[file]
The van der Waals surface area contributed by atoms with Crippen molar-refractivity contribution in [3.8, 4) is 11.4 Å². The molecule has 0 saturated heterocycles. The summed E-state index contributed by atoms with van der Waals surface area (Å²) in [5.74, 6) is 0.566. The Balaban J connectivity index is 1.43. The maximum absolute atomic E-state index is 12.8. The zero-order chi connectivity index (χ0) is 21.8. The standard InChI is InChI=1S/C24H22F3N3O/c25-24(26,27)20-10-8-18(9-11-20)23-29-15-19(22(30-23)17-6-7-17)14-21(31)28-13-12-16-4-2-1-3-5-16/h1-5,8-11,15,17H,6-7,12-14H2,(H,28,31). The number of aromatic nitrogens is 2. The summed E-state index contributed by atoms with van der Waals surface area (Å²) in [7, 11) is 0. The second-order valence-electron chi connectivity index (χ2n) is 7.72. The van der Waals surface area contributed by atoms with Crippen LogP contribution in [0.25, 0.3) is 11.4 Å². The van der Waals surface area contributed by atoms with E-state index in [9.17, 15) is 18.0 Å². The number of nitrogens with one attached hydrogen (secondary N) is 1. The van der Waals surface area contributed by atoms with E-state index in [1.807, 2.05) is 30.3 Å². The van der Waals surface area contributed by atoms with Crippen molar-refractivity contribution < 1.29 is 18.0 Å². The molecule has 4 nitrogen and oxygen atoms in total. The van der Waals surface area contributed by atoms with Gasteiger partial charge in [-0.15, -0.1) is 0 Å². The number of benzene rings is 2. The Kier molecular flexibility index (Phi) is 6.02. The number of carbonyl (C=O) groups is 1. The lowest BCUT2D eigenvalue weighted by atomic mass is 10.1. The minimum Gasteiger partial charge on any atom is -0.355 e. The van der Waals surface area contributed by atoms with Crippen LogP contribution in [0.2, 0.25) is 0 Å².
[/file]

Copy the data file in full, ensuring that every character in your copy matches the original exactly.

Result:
The van der Waals surface area contributed by atoms with Crippen molar-refractivity contribution in [3.8, 4) is 11.4 Å². The molecule has 0 saturated heterocycles. The summed E-state index contributed by atoms with van der Waals surface area (Å²) in [5.74, 6) is 0.566. The Balaban J connectivity index is 1.43. The maximum absolute atomic E-state index is 12.8. The zero-order chi connectivity index (χ0) is 21.8. The standard InChI is InChI=1S/C24H22F3N3O/c25-24(26,27)20-10-8-18(9-11-20)23-29-15-19(22(30-23)17-6-7-17)14-21(31)28-13-12-16-4-2-1-3-5-16/h1-5,8-11,15,17H,6-7,12-14H2,(H,28,31). The number of aromatic nitrogens is 2. The summed E-state index contributed by atoms with van der Waals surface area (Å²) in [7, 11) is 0. The second-order valence-electron chi connectivity index (χ2n) is 7.72. The van der Waals surface area contributed by atoms with Crippen LogP contribution in [0.25, 0.3) is 11.4 Å². The van der Waals surface area contributed by atoms with E-state index in [9.17, 15) is 18.0 Å². The number of nitrogens with one attached hydrogen (secondary N) is 1. The van der Waals surface area contributed by atoms with E-state index in [1.807, 2.05) is 30.3 Å². The van der Waals surface area contributed by atoms with Crippen molar-refractivity contribution < 1.29 is 18.0 Å². The molecule has 4 nitrogen and oxygen atoms in total. The van der Waals surface area contributed by atoms with Gasteiger partial charge in [-0.15, -0.1) is 0 Å². The number of benzene rings is 2. The Kier molecular flexibility index (Phi) is 6.02. The number of carbonyl (C=O) groups is 1. The lowest BCUT2D eigenvalue weighted by atomic mass is 10.1. The minimum Gasteiger partial charge on any atom is -0.355 e. The van der Waals surface area contributed by atoms with Crippen LogP contribution in [0.2, 0.25) is 0 Å².